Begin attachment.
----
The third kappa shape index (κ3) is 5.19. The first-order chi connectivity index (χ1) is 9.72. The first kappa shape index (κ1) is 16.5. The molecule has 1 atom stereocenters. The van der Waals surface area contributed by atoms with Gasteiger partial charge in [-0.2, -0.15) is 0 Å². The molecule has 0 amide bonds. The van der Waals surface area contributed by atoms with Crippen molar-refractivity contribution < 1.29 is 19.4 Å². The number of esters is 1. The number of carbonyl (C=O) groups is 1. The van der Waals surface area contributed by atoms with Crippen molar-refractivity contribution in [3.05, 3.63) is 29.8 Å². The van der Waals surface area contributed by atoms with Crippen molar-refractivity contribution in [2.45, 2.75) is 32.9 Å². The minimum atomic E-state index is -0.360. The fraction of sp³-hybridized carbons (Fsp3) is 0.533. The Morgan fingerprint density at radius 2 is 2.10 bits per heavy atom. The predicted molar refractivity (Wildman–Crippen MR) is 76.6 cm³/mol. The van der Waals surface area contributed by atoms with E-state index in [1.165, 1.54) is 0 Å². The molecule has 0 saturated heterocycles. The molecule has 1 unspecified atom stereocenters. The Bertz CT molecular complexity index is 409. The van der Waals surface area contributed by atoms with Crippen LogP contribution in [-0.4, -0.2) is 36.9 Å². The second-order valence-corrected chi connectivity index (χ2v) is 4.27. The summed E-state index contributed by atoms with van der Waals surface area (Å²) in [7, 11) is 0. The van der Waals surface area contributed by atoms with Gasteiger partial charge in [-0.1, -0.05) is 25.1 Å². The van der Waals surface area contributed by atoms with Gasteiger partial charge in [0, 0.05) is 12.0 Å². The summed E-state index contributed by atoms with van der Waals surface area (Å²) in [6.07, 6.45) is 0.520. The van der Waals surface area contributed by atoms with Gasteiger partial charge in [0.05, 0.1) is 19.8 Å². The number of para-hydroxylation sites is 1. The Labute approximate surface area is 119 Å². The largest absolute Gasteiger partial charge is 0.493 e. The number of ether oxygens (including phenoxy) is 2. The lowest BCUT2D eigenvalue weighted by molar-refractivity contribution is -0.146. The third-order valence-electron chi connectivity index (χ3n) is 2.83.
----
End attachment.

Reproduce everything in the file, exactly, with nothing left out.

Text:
The third kappa shape index (κ3) is 5.19. The first-order chi connectivity index (χ1) is 9.72. The first kappa shape index (κ1) is 16.5. The molecule has 1 atom stereocenters. The van der Waals surface area contributed by atoms with Gasteiger partial charge in [-0.2, -0.15) is 0 Å². The molecule has 0 amide bonds. The van der Waals surface area contributed by atoms with Crippen molar-refractivity contribution < 1.29 is 19.4 Å². The number of esters is 1. The number of carbonyl (C=O) groups is 1. The van der Waals surface area contributed by atoms with Crippen molar-refractivity contribution in [3.05, 3.63) is 29.8 Å². The van der Waals surface area contributed by atoms with Crippen molar-refractivity contribution in [2.45, 2.75) is 32.9 Å². The minimum atomic E-state index is -0.360. The fraction of sp³-hybridized carbons (Fsp3) is 0.533. The Morgan fingerprint density at radius 2 is 2.10 bits per heavy atom. The predicted molar refractivity (Wildman–Crippen MR) is 76.6 cm³/mol. The van der Waals surface area contributed by atoms with E-state index in [1.165, 1.54) is 0 Å². The molecule has 0 saturated heterocycles. The molecule has 1 unspecified atom stereocenters. The Bertz CT molecular complexity index is 409. The van der Waals surface area contributed by atoms with Crippen LogP contribution in [-0.4, -0.2) is 36.9 Å². The second-order valence-corrected chi connectivity index (χ2v) is 4.27. The summed E-state index contributed by atoms with van der Waals surface area (Å²) in [7, 11) is 0. The van der Waals surface area contributed by atoms with Gasteiger partial charge in [-0.1, -0.05) is 25.1 Å². The van der Waals surface area contributed by atoms with Gasteiger partial charge in [0, 0.05) is 12.0 Å². The summed E-state index contributed by atoms with van der Waals surface area (Å²) in [6.07, 6.45) is 0.520. The van der Waals surface area contributed by atoms with Gasteiger partial charge in [0.05, 0.1) is 19.8 Å². The number of para-hydroxylation sites is 1. The Labute approximate surface area is 119 Å². The largest absolute Gasteiger partial charge is 0.493 e. The number of ether oxygens (including phenoxy) is 2. The lowest BCUT2D eigenvalue weighted by molar-refractivity contribution is -0.146. The third-order valence-electron chi connectivity index (χ3n) is 2.83.